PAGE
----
The future of theatre arrives at Dayton Playhouse with FutureFest

Photo: The judging session of the play ‘Memories’ for FutureFest, this year July 20-23 at Dayton Playhouse; photo: Art Fabian

By Jacqui Theobald

Seeing a whole weekend of six new plays can get to be a near obsession, but fans of FutureFest are eager to be yearly participants. Five theatre professional from all over the country judge the work; finalists are selected from among the 200 or so submitted scripts, and the six playwrights are brought to the Dayton Playhouse, this year July 20–23, to see their words come to life on stage. Lucky local audiences then have a chance to offer their own comments and questions after each presentation and to chat with authors and adjudicators during breaks.

Many past FutureFest plays have gone on to other theatres. Some have been published and promoted for regional productions. Beau Willimon’s “Farragut North” played in New York and was picked up by George Clooney to become the film “The Ides of March” in 2011. Willimon more recently created House of Cards for Netflix.

This year’s competing final plays illustrate serious issues and prove that showing a situation is most effective, as we often hear. They pierce assumptions with a realistic poke and attempt to consider individual cultural viewpoints. Each is entirely different.

It has been said there’s a novel or a play in each of us, although few actually start and finish those great ideas. An extra perk this year will be a free Thursday night reading of a completed idea and new play by New York/New Jersey theatre critic, writer, and longtime adjudicator Peter Filicia—he’s caught the bug! His play, “Adam’s Gift,” began when he had seen yet another version of Charles Dickens’ “A Christmas Carol” and wondered why the archaic language was never updated. “I don’t know anyone named Ebenezer, or anyone who actually says humbug, or anyone named Scrooge or Cratchit,” he says.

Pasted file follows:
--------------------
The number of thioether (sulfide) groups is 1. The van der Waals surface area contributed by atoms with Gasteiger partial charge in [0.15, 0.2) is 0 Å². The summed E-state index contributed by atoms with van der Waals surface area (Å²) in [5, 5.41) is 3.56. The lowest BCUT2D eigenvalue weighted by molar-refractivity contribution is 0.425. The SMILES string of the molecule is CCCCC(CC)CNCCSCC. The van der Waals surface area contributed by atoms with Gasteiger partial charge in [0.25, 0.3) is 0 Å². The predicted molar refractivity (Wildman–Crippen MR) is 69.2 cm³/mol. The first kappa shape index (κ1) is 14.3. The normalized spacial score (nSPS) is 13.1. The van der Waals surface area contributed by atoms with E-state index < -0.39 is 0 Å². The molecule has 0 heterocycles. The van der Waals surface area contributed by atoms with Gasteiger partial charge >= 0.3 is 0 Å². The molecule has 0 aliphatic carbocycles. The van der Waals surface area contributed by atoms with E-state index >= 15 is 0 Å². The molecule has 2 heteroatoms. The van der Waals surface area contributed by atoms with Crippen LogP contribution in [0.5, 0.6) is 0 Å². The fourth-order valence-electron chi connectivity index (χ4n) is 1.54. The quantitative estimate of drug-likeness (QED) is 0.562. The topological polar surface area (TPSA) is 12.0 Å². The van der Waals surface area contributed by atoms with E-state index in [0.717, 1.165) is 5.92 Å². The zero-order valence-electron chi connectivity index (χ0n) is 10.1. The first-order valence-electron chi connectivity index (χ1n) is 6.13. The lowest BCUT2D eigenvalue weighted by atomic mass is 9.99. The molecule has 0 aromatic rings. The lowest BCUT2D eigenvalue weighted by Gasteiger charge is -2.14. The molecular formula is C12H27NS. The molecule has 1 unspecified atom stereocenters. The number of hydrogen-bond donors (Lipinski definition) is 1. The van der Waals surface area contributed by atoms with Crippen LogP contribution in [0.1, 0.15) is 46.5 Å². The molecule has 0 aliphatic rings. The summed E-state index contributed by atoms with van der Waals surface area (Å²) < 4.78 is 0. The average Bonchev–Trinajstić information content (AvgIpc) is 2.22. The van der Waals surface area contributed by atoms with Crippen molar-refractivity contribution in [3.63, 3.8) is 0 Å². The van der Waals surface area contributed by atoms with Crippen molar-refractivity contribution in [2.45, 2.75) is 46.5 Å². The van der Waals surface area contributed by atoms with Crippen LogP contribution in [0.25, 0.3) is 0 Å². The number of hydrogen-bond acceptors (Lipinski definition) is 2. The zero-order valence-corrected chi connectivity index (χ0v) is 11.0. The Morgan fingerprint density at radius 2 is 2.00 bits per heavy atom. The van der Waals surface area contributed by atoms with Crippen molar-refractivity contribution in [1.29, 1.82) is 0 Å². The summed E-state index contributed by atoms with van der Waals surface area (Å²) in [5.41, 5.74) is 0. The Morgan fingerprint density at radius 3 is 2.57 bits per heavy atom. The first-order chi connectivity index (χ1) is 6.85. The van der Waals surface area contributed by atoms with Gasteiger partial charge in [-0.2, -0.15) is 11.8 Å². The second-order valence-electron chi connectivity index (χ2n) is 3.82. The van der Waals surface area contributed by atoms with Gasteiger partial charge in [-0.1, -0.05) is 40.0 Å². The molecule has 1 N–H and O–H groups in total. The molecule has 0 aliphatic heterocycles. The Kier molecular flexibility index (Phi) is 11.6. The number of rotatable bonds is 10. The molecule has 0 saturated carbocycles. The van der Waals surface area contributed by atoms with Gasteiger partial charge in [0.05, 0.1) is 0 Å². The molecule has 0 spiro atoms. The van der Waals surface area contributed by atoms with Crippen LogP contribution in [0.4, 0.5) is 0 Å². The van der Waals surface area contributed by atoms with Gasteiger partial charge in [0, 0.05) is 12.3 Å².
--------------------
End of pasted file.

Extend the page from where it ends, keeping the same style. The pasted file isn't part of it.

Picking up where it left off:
He pitched suggestions to a pseudo Dickens playwright who didn’t seem interested. Still inspired by his thought, he decided it was time for the critic to rotate the set, metaphorically. He set out to create the Romanos and a play where one ghost does all the work, people are civil to each other, and there’s no profanity. Not a play for Broadway.

“Adam’s Gift” has been performed in New York, New Jersey, New Hampshire, Connecticut, and Iowa. In one of those last-minute theatrical crises, twins quickly learned the lead, one performing the first act, the other the second when the original actor was unable to go on. It worked.

“I don’t know who the actors will be who read my play on Thursday night, but I know they’ll be good,” Filicia says. “Dayton actors are terrific. Not all the talent goes to New York. They make other life choices, but the talent is there.” Filichia says his visits in 46 states have shown him the richness of regional and community theatre. That’s where he sees the future of his play.

There are four plays by women, two by men—a first for FutureFest, historically featuring more male playwrights. All seem to have a strong social conscience as well as flashes of humor, perceptive writing, and the ability to create memorable characters. Every submitted script is read three times by members of a preliminary committee which chooses 12 semifinalists. From those, a different committee selects the six plays that will flash at the Playhouse. It is a very careful and thoughtful process that involves many theatre-wise readers and extends for nearly half the year before the big weekend. All the winners have impressive accomplishments and deep passion for their work.